Category Archives: Adventure

Lie – when a lie isn’t really a .

It’s when A.J. Preller, San Diego Padres General Manager, engineers a trade that deals an injured player as a healthy one.  When news broke that Major League Baseball had suspended Preller without pay for 30 days—30 whole days!—the G.M and Padres management went into damage control.  While Preller was admittedly guilty of “inexcusable” falsehood, the Organzation said, he didn’t mean to “mislead” other clubs.

 Tell that to G.M.’s of other clubs!

 Preller’s response was equally unbelievable.  He said the experience had been “a learning process” for him.  Wait a minute.  If basic honesty requires a learning curve in a 30-something man, especially in a position of trust, he shouldn’t be in that position!  San Diego U-T, 9/16/16

 But go deeper into this wicked situation.  It’s more of the same, “I’m not to blame,” “You’re not to blame,” “No one’s to blame,” non-ethics saturating American culture.  The rule of thumb today in personal relationships, work-place responsibility and spiritual accountability is:  get away with as much as you can as long as you can.  If you’re accused, indicted or suspended for wrongdoing, plead that “you didn’t mean to harm anyone” and “it’s a learning experience” for you.

 Both statements are inexcusably self-serving justifications, however much its the mood of the moment.  But remember this:  when bad behavior isn’t really wrong, has no intention to harm others, or brings no accountablity to the wrong doer, we are baby steps from “every behavior is equally acceptable; and no one can criticize anyone!”  Since culture is already in that stage, the next step is Judgment.

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Adventure – the unquenched thirst for.

K-2 may be only the second-highest mountain on earth at 28,251 feet, but it’s certainly the deadliest.  Of every four people who reach its summit, one dies trying.  It killed 11 climbers in one day.  Extreme Survivors, 66 ff.

Given the danger trying to ascend its treacherous heights, why are climbers drawn so irresistibly to it?  Because of the DANGER posed in the effort.  The same principle applies in those daring to start a new business or those volunteering for hazardous occupations.  Danger attracts the adventurous as it intimidates the conservative person.

When Jesus told people to “Follow me,” he always made his hardest demand first:  Deny yourself so you can follow me.  That monster requirement has always silenced the interest of those wanting a religious thrill.  It has also stimulated the seeker of spiritual truth.  It flunks those not willing to learn Christ’s alphabet as the prelude to understanding his language, but those staying in his school soon learn the pleasure of his entire curriculum.  When we learn to value self-denial, Christ’s successes eclipse our failures, his righteousness our wrongs, his confidence our fears.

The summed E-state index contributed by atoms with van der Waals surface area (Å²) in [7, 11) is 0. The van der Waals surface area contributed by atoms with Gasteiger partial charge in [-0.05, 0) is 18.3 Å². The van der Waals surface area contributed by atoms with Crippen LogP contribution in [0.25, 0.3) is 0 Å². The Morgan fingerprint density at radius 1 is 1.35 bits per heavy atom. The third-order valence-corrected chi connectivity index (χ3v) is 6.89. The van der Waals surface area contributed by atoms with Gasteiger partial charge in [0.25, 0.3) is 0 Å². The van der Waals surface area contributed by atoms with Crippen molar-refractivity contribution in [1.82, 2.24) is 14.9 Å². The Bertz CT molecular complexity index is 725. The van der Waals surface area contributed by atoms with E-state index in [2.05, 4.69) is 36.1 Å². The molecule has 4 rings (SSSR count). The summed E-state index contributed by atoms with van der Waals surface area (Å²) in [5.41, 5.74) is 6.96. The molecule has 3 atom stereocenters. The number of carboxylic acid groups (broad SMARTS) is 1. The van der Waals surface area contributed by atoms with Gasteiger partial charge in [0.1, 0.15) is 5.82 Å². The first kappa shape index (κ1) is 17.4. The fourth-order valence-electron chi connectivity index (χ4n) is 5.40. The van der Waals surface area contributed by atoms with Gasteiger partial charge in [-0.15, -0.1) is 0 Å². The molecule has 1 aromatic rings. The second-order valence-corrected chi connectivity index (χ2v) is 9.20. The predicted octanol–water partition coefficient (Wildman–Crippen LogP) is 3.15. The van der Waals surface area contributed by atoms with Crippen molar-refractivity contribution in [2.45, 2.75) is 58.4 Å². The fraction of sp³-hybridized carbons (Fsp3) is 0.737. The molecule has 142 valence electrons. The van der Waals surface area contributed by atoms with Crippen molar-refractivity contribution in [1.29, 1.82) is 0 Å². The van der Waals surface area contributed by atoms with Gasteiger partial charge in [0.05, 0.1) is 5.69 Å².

Our adventure in Christ can sometimes drop our head and slump our shoulders.  It exasperates and irritates.  It makes us wonder why God makes discipleship so difficult.  On every such occasion the Holy Spirit stands ready to lift our mind up, draw our shoulders back and send us forward!  He makes the very daunt of discipleship appeal to those seeking a spiritual dare to resist temptation till it’s a shadow and Jesus is altogether the Substance; to struggle Satan to the abyss and cast him off; to experience delay in success knowing the very difficulty will make its ultimate arrival that much more exalting and exciting.

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Adventure – belonging to worth all the effort

To most Klondikers—and all gold and silver seekers in the 19th century—the adventure itself repaid the unrecompensed search for wealth.  As one participant wrote, he wouldn’t have “missed it for anything.”  Time-Life, The Miners, 224

Being a Christian has the same appeal.  No matter who gets famous or remains anonymous.  That some have multiple talents and others few.  That some have constant demands on their time and others time on their hands.

Being part of Jesus Christ’s work, however small, is the essence of fruitful discipleship.  True, we want to bear a bumper harvest for him.  But, whatever crop we personally produce, the whole church as a great historic fellowship of believers, brings glory to Jesus.  Being part of that inimitable cause provides complete satisfaction.

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